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An Open House for Everything

Kushner puts all its commercial rental properties on displayWAYNE-In a novel approach to finding tenants, developer Kushner Cos. of Florham Park is showcasing its entire commercial real estate portfolio. The company owns 19 office buildings, including 17 in New Jersey, with an overall vacancy rate of 20%.

More than 60 brokers last month trooped to a vacant Kushner building in Wayne, where photographs and marketing materials were on prominent display. “It’s a great idea, marketing all the properties together,” says Douglas Haynes, managing principal at CRESA Partners/NJ, a real estate services firm in Morristown.

Kushner held the open house while company founder Charles Kushner serves a two-year federal prison term for tax violations, fraud and retaliating against an FBI witness. The company said there was no connection between the marketing move and the jail-time for Kushner, who resigned as chairman last year.

The timing of the open house, called “All Roads Lead to Kushner (Properties),” was aimed at drumming up leasing interest before the year runs out. Many commercial landlords tend to bunch their leasing activity into the fourth quarter. The first quarter of the new year is traditionally a weak one for office leasing since many companies are still planning their strategies for the rest of the year.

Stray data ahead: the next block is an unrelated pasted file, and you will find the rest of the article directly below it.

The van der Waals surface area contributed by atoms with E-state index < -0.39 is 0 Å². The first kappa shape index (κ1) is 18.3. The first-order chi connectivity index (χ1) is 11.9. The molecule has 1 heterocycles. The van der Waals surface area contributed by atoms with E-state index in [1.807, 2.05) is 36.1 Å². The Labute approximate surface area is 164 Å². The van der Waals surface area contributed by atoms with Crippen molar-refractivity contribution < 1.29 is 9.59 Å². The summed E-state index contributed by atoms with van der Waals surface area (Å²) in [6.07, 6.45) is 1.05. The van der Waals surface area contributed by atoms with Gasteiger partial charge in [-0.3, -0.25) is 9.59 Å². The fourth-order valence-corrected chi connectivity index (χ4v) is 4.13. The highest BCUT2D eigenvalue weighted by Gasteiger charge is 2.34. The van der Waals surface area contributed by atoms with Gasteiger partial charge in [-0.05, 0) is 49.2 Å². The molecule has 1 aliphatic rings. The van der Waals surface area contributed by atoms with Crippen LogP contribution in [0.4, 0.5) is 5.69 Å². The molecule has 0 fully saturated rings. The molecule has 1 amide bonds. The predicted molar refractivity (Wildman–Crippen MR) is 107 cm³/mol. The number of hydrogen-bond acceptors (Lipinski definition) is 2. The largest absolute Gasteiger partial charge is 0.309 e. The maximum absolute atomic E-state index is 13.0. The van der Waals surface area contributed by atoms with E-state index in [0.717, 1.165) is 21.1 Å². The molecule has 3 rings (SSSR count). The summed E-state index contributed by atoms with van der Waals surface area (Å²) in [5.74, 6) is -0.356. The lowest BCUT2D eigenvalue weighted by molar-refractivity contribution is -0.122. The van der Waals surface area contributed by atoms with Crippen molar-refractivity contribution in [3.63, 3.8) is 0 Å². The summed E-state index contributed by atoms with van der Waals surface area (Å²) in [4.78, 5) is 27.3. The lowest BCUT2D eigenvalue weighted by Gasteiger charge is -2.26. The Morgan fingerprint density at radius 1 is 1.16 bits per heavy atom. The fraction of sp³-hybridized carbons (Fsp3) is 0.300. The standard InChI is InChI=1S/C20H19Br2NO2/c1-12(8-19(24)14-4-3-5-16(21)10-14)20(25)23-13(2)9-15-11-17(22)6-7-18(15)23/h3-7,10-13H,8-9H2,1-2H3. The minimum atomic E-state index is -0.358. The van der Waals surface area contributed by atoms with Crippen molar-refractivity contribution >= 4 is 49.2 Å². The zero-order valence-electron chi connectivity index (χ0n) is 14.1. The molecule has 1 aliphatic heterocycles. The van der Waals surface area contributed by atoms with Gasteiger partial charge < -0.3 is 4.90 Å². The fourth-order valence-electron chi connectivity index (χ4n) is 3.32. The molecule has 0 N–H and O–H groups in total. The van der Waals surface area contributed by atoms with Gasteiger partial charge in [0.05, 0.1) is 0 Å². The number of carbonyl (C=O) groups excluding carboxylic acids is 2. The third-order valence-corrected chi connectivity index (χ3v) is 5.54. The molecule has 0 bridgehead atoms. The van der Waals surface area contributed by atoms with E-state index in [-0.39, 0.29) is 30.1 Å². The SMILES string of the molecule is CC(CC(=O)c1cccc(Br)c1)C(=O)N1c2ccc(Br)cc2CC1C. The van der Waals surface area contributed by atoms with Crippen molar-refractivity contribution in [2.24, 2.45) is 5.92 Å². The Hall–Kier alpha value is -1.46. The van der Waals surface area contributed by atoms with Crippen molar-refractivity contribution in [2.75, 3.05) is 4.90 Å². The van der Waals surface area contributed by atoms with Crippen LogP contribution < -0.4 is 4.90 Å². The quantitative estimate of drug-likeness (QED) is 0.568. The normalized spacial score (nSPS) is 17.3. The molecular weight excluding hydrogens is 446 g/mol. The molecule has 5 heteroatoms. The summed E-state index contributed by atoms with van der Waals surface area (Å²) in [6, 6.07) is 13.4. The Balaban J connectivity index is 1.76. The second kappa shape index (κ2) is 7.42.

New Jersey’s office markets have been weak for the past four years.

“We can’t say it [2005] has been the most active year for us,” says Ira Bloom, Kushner’s director of commercial real estate. He says he has received leasing inquiries for about 200,000 sq. ft. across the company’s portfolio.

The company is particularly eager to lease 1655 Valley Road, the four-story, 160,000-sq.-ft. building in Wayne where the open house was held. The vacant property formerly housed the headquarters of household cleaning products maker Reckitt Benckiser, which relocated to Parsippany two years ago. Kushner acquired the building as part of an $80 million portfolio it bought in November 2001 from Keystone Properties Trust of West Conshohocken, Pennsylvania. Keystone is now part of ProLogis of Aurora, Colorado.

Kushner may try to sell the building if it fails to attract tenants. “We’re on a two-way street here,” says Kevin Swill, president of Kushner Properties, which oversees commercial real estate. “We would entertain selling this particular building and none other, although we’d prefer to lease it.”

Swill says several brokers who specialize in property sales have checked out the Wayne building on behalf of prospective buyers. He says he expects the property could fetch from $150 to $175 a sq. ft., or $24 million to $28 million.

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